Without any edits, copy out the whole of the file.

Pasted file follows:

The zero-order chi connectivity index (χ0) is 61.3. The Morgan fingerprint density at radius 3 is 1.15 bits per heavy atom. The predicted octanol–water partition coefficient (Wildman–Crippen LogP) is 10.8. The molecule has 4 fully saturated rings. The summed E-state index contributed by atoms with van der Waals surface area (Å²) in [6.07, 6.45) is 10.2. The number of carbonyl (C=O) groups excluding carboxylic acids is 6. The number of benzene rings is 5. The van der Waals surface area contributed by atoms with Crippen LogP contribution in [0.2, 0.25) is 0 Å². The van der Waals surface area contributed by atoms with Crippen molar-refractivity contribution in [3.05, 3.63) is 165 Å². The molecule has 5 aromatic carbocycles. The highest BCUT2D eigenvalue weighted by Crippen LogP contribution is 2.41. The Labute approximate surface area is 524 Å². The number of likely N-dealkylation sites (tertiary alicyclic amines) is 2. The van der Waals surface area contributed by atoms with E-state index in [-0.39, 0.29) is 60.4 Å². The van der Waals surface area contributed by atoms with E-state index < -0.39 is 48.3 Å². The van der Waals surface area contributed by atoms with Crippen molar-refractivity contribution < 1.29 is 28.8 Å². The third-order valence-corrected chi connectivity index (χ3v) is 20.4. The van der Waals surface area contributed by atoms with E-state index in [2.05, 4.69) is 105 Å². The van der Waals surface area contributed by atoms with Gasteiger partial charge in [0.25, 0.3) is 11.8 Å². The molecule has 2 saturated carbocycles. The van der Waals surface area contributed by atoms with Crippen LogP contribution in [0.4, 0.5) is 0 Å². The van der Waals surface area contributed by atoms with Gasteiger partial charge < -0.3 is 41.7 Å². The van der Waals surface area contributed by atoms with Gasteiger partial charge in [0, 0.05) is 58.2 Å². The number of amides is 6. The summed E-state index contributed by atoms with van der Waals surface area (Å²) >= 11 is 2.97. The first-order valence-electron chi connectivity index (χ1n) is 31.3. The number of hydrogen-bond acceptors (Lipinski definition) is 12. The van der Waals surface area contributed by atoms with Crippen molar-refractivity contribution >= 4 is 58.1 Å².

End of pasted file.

The zero-order chi connectivity index (χ0) is 61.3. The Morgan fingerprint density at radius 3 is 1.15 bits per heavy atom. The predicted octanol–water partition coefficient (Wildman–Crippen LogP) is 10.8. The molecule has 4 fully saturated rings. The summed E-state index contributed by atoms with van der Waals surface area (Å²) in [6.07, 6.45) is 10.2. The number of carbonyl (C=O) groups excluding carboxylic acids is 6. The number of benzene rings is 5. The van der Waals surface area contributed by atoms with Crippen LogP contribution in [0.2, 0.25) is 0 Å². The van der Waals surface area contributed by atoms with Crippen molar-refractivity contribution in [3.05, 3.63) is 165 Å². The molecule has 5 aromatic carbocycles. The highest BCUT2D eigenvalue weighted by Crippen LogP contribution is 2.41. The Labute approximate surface area is 524 Å². The number of likely N-dealkylation sites (tertiary alicyclic amines) is 2. The van der Waals surface area contributed by atoms with E-state index in [-0.39, 0.29) is 60.4 Å². The van der Waals surface area contributed by atoms with E-state index < -0.39 is 48.3 Å². The van der Waals surface area contributed by atoms with Crippen molar-refractivity contribution < 1.29 is 28.8 Å². The third-order valence-corrected chi connectivity index (χ3v) is 20.4. The van der Waals surface area contributed by atoms with E-state index in [2.05, 4.69) is 105 Å². The van der Waals surface area contributed by atoms with Gasteiger partial charge in [0.25, 0.3) is 11.8 Å². The molecule has 2 saturated carbocycles. The van der Waals surface area contributed by atoms with Crippen LogP contribution in [0.4, 0.5) is 0 Å². The van der Waals surface area contributed by atoms with Gasteiger partial charge < -0.3 is 41.7 Å². The van der Waals surface area contributed by atoms with Gasteiger partial charge in [0, 0.05) is 58.2 Å². The number of amides is 6. The summed E-state index contributed by atoms with van der Waals surface area (Å²) >= 11 is 2.97. The first-order valence-electron chi connectivity index (χ1n) is 31.3. The number of hydrogen-bond acceptors (Lipinski definition) is 12. The van der Waals surface area contributed by atoms with Crippen molar-refractivity contribution >= 4 is 58.1 Å².